Supporting your toddler

Try to think ahead and do things to smooth the way for your toddler.

This can avoid frustration and battles and help them to cope with their strong feelings.

The following ideas can help.

Praise and encourage them

Your toddler wants to please you and needs your help to learn.

Don’t punish them or force them to ‘behave’ or ‘be good’

This doesn't help them to learn and to practice the behaviours you want.

Punishment doesn’t work and your toddler is too young to understand what they did wrong - it can teach them to be scared of you rather than to do what you expect.

Help them find ways to manage their frustration as they learn new things

Don’t get into battles over things that take time and lots of practice to learn.

Be patient and support your toddler when they are learning skills such as toilet training, eating and developing good sleep habits - they are tricky to learn.

Make allowances for them if they are stressed by changes such as moving house, a new baby or starting child care.

If your toddler shows signs of being stressed by change you might need to spend more time with them and let them be more of a baby for a while.

Difficult behaviours will go as they become more used to the change.

Ignore things that don’t matter too much, but insist on important things

For example, it’s important to insist your toddler wears a seatbelt, but you might be able to ignore a bit of mess.

Don’t give a choice if there isn’t one

If you have to pick up an older child from school don’t ask your toddler if they want to come. Say: ‘We’re going to school in the car now’.

If there is something they don’t want to do, try to make a game of it.

You could say, ‘See if you can hop like a kangaroo to the bath’, or make having a bath more attractive - try bubbles, toys or a few drops of food colouring in the water.

Make up fun games where they can practice saying ‘no’.

For example, ‘Does daddy sleep in the bath?’ or ‘Does the cat say moo?’

Distract them instead of giving orders

Toddlers respond well to distraction, such as: ‘Let’s get out the building blocks’ rather than ‘Stop doing that’. Model what you want them to do.

Give simple choices

This helps your toddler to feel they have some control - eg: ‘Do you want to wear your blue shirt or red shirt today?’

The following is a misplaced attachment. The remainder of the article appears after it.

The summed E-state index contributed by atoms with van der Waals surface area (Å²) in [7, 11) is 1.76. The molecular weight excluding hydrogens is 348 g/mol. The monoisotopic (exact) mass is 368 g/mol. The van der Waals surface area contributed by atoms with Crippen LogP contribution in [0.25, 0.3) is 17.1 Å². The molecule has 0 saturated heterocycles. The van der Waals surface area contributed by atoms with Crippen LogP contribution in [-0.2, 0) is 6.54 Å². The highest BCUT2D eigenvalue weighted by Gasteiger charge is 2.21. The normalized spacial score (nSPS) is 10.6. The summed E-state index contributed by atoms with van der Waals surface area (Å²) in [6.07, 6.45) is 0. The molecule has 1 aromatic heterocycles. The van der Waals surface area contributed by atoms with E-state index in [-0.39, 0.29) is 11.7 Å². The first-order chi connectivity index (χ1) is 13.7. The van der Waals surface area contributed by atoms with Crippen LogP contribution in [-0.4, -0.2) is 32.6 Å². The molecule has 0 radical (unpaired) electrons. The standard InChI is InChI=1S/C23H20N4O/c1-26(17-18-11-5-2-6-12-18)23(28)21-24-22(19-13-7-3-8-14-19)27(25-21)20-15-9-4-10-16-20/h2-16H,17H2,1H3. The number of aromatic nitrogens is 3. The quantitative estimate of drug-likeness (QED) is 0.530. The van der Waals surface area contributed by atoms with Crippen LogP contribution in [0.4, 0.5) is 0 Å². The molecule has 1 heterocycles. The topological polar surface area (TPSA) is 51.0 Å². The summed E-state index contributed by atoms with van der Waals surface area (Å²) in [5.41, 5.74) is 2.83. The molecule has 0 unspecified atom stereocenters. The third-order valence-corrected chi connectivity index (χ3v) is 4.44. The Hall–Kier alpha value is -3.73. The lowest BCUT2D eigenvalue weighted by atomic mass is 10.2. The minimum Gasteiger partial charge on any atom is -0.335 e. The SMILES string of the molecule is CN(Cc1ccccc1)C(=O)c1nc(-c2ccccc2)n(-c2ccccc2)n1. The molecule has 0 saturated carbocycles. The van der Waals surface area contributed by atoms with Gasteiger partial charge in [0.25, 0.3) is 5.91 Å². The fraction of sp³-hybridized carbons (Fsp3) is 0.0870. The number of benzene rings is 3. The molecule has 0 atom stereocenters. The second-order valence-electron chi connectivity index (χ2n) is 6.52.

Help your toddler to learn things in small, simple steps and let them have lots of practice.

However, don’t expect them to remember every time.

Be positive and offer alternatives rather than saying ‘don’t’ all the time.

Instead of ‘Don’t slam the door’ you could say ‘I know you can shut the door quietly, let’s see you do it’. Then give praise for using a new skill.

Tell them what you want in simple words

Instead of saying ‘I'm not going to listen if you whine - it’s very annoying’ you could say ‘Please tell me what you want without whining’, or ‘Please tell me what you want in a normal voice’.

Don’t ask your toddler why they did something - they don't yet understand reasons.

Use ‘time in’ to manage behaviour

Take your toddler away from the trouble and stay with them for a while. They need your help to calm down.

Once they’re calm you can help them understand what is expected.

Read more about time in: guiding your child's behaviour.

Don’t use ‘time out’

Toddlers are too young to reflect on their own behaviour or to work things out for themselves.

If you remove your toddler from a situation and leave them on their own, it probably won’t achieve what you want.

It can also add to your toddler’s fear of separation.

Don’t threaten to leave young children alone

This can be very frightening for them. If you are out shopping and your child gets upset and refuses to come with you, pick them up and carry them.

Be firm but kind as you let your child know you’re in charge.

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Last updated: 28 November 2017